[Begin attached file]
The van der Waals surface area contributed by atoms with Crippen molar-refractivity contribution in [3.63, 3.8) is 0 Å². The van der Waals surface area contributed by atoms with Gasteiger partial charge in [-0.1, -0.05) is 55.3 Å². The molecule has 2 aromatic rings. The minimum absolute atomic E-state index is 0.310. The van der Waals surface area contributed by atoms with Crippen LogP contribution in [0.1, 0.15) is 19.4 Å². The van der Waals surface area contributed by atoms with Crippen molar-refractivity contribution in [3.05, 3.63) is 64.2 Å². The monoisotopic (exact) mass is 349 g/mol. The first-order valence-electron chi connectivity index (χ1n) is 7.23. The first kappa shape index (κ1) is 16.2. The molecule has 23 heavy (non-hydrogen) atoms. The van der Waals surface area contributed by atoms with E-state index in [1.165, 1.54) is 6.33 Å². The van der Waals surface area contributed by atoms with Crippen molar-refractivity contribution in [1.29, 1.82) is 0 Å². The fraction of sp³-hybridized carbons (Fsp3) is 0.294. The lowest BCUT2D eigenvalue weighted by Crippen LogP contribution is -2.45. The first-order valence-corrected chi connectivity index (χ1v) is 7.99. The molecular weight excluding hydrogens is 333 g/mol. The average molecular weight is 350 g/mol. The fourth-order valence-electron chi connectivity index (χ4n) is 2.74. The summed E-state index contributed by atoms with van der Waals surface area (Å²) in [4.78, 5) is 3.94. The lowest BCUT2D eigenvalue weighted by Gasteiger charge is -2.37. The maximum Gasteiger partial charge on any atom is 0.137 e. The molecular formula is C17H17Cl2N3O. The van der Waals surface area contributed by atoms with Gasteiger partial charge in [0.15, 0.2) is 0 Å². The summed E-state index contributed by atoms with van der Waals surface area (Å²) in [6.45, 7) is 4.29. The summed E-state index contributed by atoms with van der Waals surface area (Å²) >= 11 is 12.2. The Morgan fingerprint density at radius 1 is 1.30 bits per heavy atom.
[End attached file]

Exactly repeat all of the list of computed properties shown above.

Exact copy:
The van der Waals surface area contributed by atoms with Crippen molar-refractivity contribution in [3.63, 3.8) is 0 Å². The van der Waals surface area contributed by atoms with Gasteiger partial charge in [-0.1, -0.05) is 55.3 Å². The molecule has 2 aromatic rings. The minimum absolute atomic E-state index is 0.310. The van der Waals surface area contributed by atoms with Crippen LogP contribution in [0.1, 0.15) is 19.4 Å². The van der Waals surface area contributed by atoms with Crippen molar-refractivity contribution in [3.05, 3.63) is 64.2 Å². The monoisotopic (exact) mass is 349 g/mol. The first-order valence-electron chi connectivity index (χ1n) is 7.23. The first kappa shape index (κ1) is 16.2. The molecule has 23 heavy (non-hydrogen) atoms. The van der Waals surface area contributed by atoms with E-state index in [1.165, 1.54) is 6.33 Å². The van der Waals surface area contributed by atoms with Crippen molar-refractivity contribution in [1.29, 1.82) is 0 Å². The fraction of sp³-hybridized carbons (Fsp3) is 0.294. The lowest BCUT2D eigenvalue weighted by Crippen LogP contribution is -2.45. The first-order valence-corrected chi connectivity index (χ1v) is 7.99. The molecular weight excluding hydrogens is 333 g/mol. The average molecular weight is 350 g/mol. The fourth-order valence-electron chi connectivity index (χ4n) is 2.74. The summed E-state index contributed by atoms with van der Waals surface area (Å²) in [4.78, 5) is 3.94. The lowest BCUT2D eigenvalue weighted by Gasteiger charge is -2.37. The maximum Gasteiger partial charge on any atom is 0.137 e. The molecular formula is C17H17Cl2N3O. The van der Waals surface area contributed by atoms with Gasteiger partial charge in [0.15, 0.2) is 0 Å². The summed E-state index contributed by atoms with van der Waals surface area (Å²) in [6.45, 7) is 4.29. The summed E-state index contributed by atoms with van der Waals surface area (Å²) >= 11 is 12.2. The Morgan fingerprint density at radius 1 is 1.30 bits per heavy atom.